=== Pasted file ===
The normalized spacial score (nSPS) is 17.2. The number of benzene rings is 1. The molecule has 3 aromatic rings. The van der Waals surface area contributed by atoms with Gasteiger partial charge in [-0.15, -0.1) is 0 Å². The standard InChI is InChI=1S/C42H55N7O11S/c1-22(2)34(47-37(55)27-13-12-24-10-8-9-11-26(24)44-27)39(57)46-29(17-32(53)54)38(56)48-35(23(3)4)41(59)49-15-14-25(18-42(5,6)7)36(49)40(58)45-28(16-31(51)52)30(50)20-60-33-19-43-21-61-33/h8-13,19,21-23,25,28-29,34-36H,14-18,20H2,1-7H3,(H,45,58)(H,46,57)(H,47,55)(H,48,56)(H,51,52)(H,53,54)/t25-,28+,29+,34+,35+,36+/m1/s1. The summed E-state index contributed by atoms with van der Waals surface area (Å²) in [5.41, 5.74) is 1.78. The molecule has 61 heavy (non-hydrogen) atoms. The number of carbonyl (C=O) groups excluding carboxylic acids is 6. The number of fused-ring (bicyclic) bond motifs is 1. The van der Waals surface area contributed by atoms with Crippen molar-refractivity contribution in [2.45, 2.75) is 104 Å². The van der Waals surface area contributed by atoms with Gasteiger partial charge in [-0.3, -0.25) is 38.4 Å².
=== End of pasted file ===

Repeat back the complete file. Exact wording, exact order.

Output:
The normalized spacial score (nSPS) is 17.2. The number of benzene rings is 1. The molecule has 3 aromatic rings. The van der Waals surface area contributed by atoms with Gasteiger partial charge in [-0.15, -0.1) is 0 Å². The standard InChI is InChI=1S/C42H55N7O11S/c1-22(2)34(47-37(55)27-13-12-24-10-8-9-11-26(24)44-27)39(57)46-29(17-32(53)54)38(56)48-35(23(3)4)41(59)49-15-14-25(18-42(5,6)7)36(49)40(58)45-28(16-31(51)52)30(50)20-60-33-19-43-21-61-33/h8-13,19,21-23,25,28-29,34-36H,14-18,20H2,1-7H3,(H,45,58)(H,46,57)(H,47,55)(H,48,56)(H,51,52)(H,53,54)/t25-,28+,29+,34+,35+,36+/m1/s1. The summed E-state index contributed by atoms with van der Waals surface area (Å²) in [5.41, 5.74) is 1.78. The molecule has 61 heavy (non-hydrogen) atoms. The number of carbonyl (C=O) groups excluding carboxylic acids is 6. The number of fused-ring (bicyclic) bond motifs is 1. The van der Waals surface area contributed by atoms with Crippen molar-refractivity contribution in [2.45, 2.75) is 104 Å². The van der Waals surface area contributed by atoms with Gasteiger partial charge in [-0.3, -0.25) is 38.4 Å².